Understanding the Universe: From Quarks to the Cosmos

The Big Bang, the birth of the universe, was a singular event All of the matter of the universe was concentrated at a single point, with temperatures so high that even the familiar protons and neutrons of atoms did not yet exist, but rather were replaced by a swirling maelstrom of energy, matter and antimatter Exotic quarks and leptons flickered briefly into existence, bThe Big Bang, the birth of the universe, was a singular event All of the matter of the universe was concentrated at a single point, with temperatures so high that even the familiar protons and neutrons of atoms did not yet exist, but rather were replaced by a swirling maelstrom of energy, matter and antimatter Exotic quarks and leptons flickered briefly into existence, before merging back into the energy sea.This book explains the fascinating world of quarks and leptons and the forces that govern their behavior Told from an experimental physicist s perspective, it forgoes mathematical complexity, using instead particularly accessible figures and apt analogies In addition to the story of quarks and leptons, which are regarded as well accepted fact, the author who is a leading researcher at the world s highest energy particle physics laboratory also discusses mysteries on both the experimental and theoretical frontier, before tying it all together with the exciting field of cosmology and indeed the birth of the universe itself.The text spans the tiny world of the quark to the depths of the universe with exceptional clarity The casual student of science will appreciate the careful distinction between what is known quarks, leptons and antimatter , what is suspected Higgs bosons, neutrino oscillations and the reason why the universe has so little antimatter and what is merely dreamed supersymmetry, superstrings and extra dimensions Included is an unprecedented chapter explaining the accelerators and detectors of modern particle physics experiments The chapter discussing the hunt for the Higgs boson, currently consuming the efforts of nearly 1000 physicists, lends drama that only big stakes science can give Understanding the Universe leaves the reader with a deep appreciation of the fascinating particle realm and just how much it determines the rich beauty of our universe.
Understanding the Universe From Quarks to the Cosmos The Big Bang the birth of the universe was a singular event All of the matter of the universe was concentrated at a single point with temperatures so high that even the familiar protons and neutron

  • Title: Understanding the Universe: From Quarks to the Cosmos
  • Author: Don Lincoln
  • ISBN: 9789812387059
  • Page: 223
  • Format: Paperback
  • 1 thought on “Understanding the Universe: From Quarks to the Cosmos”

    1. i can't express how much i loved this book, I mean it’s hard not to have your pulse racing, this guy knows what he’s talking about and is excited about it. Don Lincoln covers a wide range of topics, all the fascinating things from neutrino oscillation, CPT violation, Higgs mechanism to all the little things associated with each discovery and scientist. Although not entirely convincing to me, his justification for investment in nuclear physics is interesting: we do this because we are human b [...]

    2. This book is simply awesome. My usual complain about science popularization books is that authors tend to try to amaze you by telling either a) that science is some kind of nerdy magic or b) how incomprehensible for mere mortals are the most important facts -which is even worse. Instead, Don Lincoln shows you the real thing: he has a profoundly scientific mind, and so the book is filled not only with the _whats_ but also with the _hows_: there are many passages which directly or indirectly refle [...]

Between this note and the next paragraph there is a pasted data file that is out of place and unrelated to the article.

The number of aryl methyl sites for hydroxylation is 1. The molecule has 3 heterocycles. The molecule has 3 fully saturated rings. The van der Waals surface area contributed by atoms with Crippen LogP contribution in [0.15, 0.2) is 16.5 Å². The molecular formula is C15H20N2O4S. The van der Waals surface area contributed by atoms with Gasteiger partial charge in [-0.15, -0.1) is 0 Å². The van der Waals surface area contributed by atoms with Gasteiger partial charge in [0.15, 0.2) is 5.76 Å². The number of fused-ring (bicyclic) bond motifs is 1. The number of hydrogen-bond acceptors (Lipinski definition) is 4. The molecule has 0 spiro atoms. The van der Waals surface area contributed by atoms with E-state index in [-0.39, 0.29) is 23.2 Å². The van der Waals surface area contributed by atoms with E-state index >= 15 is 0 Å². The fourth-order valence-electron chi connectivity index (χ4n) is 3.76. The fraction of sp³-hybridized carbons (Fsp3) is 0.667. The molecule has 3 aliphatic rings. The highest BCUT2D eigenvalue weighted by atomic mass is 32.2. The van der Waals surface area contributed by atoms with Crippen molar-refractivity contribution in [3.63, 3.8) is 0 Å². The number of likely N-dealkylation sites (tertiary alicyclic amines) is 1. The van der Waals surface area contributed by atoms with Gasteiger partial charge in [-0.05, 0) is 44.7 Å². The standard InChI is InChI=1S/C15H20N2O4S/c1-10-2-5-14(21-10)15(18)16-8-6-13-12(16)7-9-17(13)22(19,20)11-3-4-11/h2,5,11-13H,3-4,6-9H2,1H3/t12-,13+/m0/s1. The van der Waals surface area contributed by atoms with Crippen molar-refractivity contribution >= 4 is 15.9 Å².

3. This book is not that hard to understand, and it also has humor to make learning easier. However, it takes time to read, and you have to reread the book at some places. Understanding The Universe was straight to the point, and well explained. It described the history of physics almost fully, and in my opinion the history was not that important. The history of physics could have been shorter, and then it thought me all about tiny particles inside atoms, radiation and relativity (special relativit [...]

    4. A quite enjoyable, easy-to-read introductory overview of particle physics (it took me just a couple of days to go through it). The author manages to explain some potentially intricate concept and experimental results in a very clear and concise manner. Definitely recommended to individuals with no prior or minimal knowledge of this field of inquiry. On the other hand, if you are interested in more quantitative/detailed explanations, this is probably not the book for you - in particular if you ar [...]

    5. When I became curious about sub-atomic articles, I looked for a book that explained the topic for lay people, and found this. (I found it at Reiter's bookstore in DC, which everyone should visit.) There's a short list of scientists who can write clearly for non-scientists, and Don Lincoln is definitely on it. It's an extremely clear and well-written (and sometimes funny) lay person's introduction to particle physics, which--if you've never thought about particles--is deeply fascinating, and expl [...]

    6. Great survey of particle physics from a noted experimentalist. The chapter on accelerators was really top notch. Was left wanting more detail in the final chapter (bringing together cosmology and particle physics), but for a non-technical book, I understand the omissions.

    7. The "story" of science has never been more interesting and harmonical. Learn something new every time I re-read it. Will probably read it a hundred times more

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